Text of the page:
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In other news…


We had an excellent question by a reader on last week’s post Q & A With Dr. Kim Kutsch: Saliva and Brushing


Q: What is the evidence that there is a significant reduction in salivary flow in older adults?

A: Here is one source to consider

PUBMED Format: Abstract

J Am Geriatr Soc. 2015 Oct;63(10):2142-51. doi: 10.1111/jgs.13652. Epub 2015 Oct 12.
Meta-Analysis of Salivary Flow Rates in Young and Older Adults.
Affoo RH1, Foley N2, Garrick R3, Siqueira WL4, Martin RE1,5,6,7.
Author information

To determine whether salivary flow decreases as a function of aging.


Literature review.

Individuals aged 18 and older reported to be free of major systemic disease.

Relevant studies were identified through a literature search of several databases, from their inception to June 2013. Studies were included if saliva had been collected on at least one occasion in subjects aged 18 and older and if the data were presented in a manner that enabled comparisons of younger and older participants. Differences in salivary flow rates between age groups were calculated for each salivary source and condition and reported as standardized mean differences (SMDs), standard errors (SEs) and 95% confidence intervals (CIs). The results were pooled using a random effects model. A separate analysis examining medication use was also conducted.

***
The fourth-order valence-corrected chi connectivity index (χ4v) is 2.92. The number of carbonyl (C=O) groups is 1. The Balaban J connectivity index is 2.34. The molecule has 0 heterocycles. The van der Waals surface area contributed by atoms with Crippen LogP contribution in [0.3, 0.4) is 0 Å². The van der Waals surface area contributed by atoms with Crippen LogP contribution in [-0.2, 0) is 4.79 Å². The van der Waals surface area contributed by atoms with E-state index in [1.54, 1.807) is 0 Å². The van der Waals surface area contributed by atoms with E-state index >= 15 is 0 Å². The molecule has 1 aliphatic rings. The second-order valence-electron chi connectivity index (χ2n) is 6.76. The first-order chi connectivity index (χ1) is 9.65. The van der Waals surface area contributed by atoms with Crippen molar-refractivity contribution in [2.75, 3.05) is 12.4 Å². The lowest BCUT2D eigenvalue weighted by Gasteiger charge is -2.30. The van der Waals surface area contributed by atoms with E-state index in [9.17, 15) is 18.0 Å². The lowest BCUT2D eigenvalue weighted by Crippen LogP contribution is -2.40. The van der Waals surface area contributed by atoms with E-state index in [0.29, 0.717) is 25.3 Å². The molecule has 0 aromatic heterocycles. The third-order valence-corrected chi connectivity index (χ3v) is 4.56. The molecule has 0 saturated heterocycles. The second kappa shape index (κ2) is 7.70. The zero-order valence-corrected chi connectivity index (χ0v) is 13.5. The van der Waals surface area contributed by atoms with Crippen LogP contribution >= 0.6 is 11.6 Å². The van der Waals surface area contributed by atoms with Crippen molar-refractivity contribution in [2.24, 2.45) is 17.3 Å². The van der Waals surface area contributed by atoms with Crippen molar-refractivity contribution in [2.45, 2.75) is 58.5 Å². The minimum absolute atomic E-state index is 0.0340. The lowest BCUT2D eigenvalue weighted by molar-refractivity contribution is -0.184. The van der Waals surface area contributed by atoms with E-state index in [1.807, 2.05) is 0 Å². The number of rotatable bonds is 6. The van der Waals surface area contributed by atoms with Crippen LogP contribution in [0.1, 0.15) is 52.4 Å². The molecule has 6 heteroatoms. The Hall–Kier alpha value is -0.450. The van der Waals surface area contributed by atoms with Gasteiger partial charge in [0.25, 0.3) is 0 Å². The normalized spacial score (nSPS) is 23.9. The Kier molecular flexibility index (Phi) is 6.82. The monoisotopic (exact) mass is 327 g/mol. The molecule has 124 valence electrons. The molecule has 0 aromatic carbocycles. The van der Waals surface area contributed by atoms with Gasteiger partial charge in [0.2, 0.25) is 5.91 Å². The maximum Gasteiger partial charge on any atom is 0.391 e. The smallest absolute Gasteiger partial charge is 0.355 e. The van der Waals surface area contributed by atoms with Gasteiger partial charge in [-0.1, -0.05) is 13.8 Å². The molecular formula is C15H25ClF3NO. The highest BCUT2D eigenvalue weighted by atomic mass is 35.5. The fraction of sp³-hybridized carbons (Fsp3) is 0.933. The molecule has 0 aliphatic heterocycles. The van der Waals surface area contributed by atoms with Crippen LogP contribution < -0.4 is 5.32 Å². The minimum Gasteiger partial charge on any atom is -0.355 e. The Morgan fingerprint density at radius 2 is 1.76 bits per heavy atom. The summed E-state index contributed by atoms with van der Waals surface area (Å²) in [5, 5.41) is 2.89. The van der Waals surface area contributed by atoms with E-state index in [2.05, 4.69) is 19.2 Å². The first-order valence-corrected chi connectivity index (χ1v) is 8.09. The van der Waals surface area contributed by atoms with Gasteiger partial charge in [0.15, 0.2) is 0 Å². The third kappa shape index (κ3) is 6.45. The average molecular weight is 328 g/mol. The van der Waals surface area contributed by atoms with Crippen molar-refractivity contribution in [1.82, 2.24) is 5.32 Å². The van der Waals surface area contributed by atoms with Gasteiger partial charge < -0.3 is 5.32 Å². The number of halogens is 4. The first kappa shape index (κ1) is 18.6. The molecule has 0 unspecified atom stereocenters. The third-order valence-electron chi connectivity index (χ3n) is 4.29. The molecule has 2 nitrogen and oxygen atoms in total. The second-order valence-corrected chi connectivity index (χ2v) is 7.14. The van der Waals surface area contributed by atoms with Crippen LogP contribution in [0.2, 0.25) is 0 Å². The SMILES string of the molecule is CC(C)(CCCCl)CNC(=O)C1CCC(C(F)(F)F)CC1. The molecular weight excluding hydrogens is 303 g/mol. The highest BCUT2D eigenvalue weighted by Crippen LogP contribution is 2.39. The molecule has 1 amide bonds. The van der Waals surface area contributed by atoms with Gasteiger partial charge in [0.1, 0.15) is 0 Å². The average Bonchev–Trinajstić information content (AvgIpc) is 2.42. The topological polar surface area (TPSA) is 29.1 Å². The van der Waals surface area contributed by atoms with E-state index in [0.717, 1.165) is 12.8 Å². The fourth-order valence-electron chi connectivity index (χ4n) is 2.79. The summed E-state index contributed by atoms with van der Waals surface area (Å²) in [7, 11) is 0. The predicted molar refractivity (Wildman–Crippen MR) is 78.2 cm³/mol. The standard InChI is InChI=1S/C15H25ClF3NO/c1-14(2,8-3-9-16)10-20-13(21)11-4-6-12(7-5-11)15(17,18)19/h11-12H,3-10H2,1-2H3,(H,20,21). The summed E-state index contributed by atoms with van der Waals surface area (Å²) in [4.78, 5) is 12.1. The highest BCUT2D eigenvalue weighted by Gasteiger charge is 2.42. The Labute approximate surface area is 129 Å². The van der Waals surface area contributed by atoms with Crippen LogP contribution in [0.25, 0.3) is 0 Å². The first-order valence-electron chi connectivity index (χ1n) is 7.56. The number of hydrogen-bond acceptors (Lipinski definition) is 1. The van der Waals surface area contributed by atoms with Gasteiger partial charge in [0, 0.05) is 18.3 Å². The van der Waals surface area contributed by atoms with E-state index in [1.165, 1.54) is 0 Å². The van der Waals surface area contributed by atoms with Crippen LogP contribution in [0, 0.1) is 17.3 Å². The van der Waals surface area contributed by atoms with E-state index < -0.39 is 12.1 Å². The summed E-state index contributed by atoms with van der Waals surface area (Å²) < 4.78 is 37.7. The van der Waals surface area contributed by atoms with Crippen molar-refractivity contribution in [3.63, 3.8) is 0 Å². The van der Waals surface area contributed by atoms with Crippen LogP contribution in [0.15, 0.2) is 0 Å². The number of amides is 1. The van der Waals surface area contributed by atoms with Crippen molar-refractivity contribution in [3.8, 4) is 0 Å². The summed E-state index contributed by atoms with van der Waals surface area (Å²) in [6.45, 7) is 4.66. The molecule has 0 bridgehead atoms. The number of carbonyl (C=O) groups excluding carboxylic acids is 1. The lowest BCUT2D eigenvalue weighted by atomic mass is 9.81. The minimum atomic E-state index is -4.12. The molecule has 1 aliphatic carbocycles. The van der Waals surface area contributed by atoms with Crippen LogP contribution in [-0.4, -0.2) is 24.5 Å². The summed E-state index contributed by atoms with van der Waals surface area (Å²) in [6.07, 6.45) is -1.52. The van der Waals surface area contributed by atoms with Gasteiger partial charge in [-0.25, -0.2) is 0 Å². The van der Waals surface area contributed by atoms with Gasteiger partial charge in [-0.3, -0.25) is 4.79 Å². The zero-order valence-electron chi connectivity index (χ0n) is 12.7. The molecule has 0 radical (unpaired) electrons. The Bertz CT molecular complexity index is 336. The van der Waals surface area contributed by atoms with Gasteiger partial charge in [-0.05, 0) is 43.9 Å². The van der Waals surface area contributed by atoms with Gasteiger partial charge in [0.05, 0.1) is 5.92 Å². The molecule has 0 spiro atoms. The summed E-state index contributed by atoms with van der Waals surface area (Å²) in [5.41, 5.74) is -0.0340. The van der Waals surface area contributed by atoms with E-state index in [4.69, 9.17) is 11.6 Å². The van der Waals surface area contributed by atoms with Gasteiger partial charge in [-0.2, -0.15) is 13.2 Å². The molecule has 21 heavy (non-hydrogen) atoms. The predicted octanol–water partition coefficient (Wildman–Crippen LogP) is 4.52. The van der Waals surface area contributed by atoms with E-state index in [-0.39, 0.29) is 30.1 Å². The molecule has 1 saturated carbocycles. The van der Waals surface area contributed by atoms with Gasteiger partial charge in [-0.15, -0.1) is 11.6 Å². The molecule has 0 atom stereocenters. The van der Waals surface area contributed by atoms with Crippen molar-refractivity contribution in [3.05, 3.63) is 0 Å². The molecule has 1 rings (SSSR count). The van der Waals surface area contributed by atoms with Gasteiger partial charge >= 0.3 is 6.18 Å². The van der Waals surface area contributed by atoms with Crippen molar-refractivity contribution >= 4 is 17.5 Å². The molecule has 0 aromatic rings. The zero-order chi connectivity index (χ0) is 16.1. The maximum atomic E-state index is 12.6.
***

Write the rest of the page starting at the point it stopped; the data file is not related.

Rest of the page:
Forty-seven studies were included. Whole (SMD = 0.551, SE = 0.056, 95% CI = 0.423-0.678, P < .001) and submandibular and sublingual (SMSL) (SMD = 0.582, SE = 0.123, 95% CI = 0.341-0.823, P < .001) salivary flow rates were reduced significantly in older participants and in unstimulated and stimulated conditions. In contrast, parotid and minor gland salivary flow rates were not significantly reduced with increasing age. Additionally, unstimulated and stimulated SMSL, and unstimulated whole salivary flow rates were significantly lower in older adults, regardless of medication usage.

The aging process is associated with reduced salivary flow in a salivary-gland-specific manner; this reduction in salivary flow cannot be explained on the basis of medications. These findings have important clinical implications for maintaining optimal oral health in older adults.


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Category: Education